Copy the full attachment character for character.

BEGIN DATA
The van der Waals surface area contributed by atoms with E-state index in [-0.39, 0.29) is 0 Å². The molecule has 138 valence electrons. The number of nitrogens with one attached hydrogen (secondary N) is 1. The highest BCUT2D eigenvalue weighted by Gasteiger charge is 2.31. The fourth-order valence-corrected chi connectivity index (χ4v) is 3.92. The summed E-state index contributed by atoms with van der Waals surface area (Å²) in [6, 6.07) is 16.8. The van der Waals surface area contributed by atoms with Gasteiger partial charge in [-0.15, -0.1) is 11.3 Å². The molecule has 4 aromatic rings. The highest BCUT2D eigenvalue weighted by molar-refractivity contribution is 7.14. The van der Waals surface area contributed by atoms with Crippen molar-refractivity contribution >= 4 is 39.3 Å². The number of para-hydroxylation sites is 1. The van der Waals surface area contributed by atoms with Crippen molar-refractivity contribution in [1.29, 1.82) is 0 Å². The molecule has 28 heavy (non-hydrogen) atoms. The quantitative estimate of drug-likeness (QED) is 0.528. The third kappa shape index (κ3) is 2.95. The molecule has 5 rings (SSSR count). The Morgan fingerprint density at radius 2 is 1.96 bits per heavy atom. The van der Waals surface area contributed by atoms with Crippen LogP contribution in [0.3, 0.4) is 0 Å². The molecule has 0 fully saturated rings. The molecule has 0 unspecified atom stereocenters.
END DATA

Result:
The van der Waals surface area contributed by atoms with E-state index in [-0.39, 0.29) is 0 Å². The molecule has 138 valence electrons. The number of nitrogens with one attached hydrogen (secondary N) is 1. The highest BCUT2D eigenvalue weighted by Gasteiger charge is 2.31. The fourth-order valence-corrected chi connectivity index (χ4v) is 3.92. The summed E-state index contributed by atoms with van der Waals surface area (Å²) in [6, 6.07) is 16.8. The van der Waals surface area contributed by atoms with Gasteiger partial charge in [-0.15, -0.1) is 11.3 Å². The molecule has 4 aromatic rings. The highest BCUT2D eigenvalue weighted by molar-refractivity contribution is 7.14. The van der Waals surface area contributed by atoms with Crippen molar-refractivity contribution >= 4 is 39.3 Å². The number of para-hydroxylation sites is 1. The van der Waals surface area contributed by atoms with Crippen molar-refractivity contribution in [1.29, 1.82) is 0 Å². The molecule has 28 heavy (non-hydrogen) atoms. The quantitative estimate of drug-likeness (QED) is 0.528. The third kappa shape index (κ3) is 2.95. The molecule has 5 rings (SSSR count). The Morgan fingerprint density at radius 2 is 1.96 bits per heavy atom. The van der Waals surface area contributed by atoms with Crippen LogP contribution in [0.3, 0.4) is 0 Å². The molecule has 0 fully saturated rings. The molecule has 0 unspecified atom stereocenters.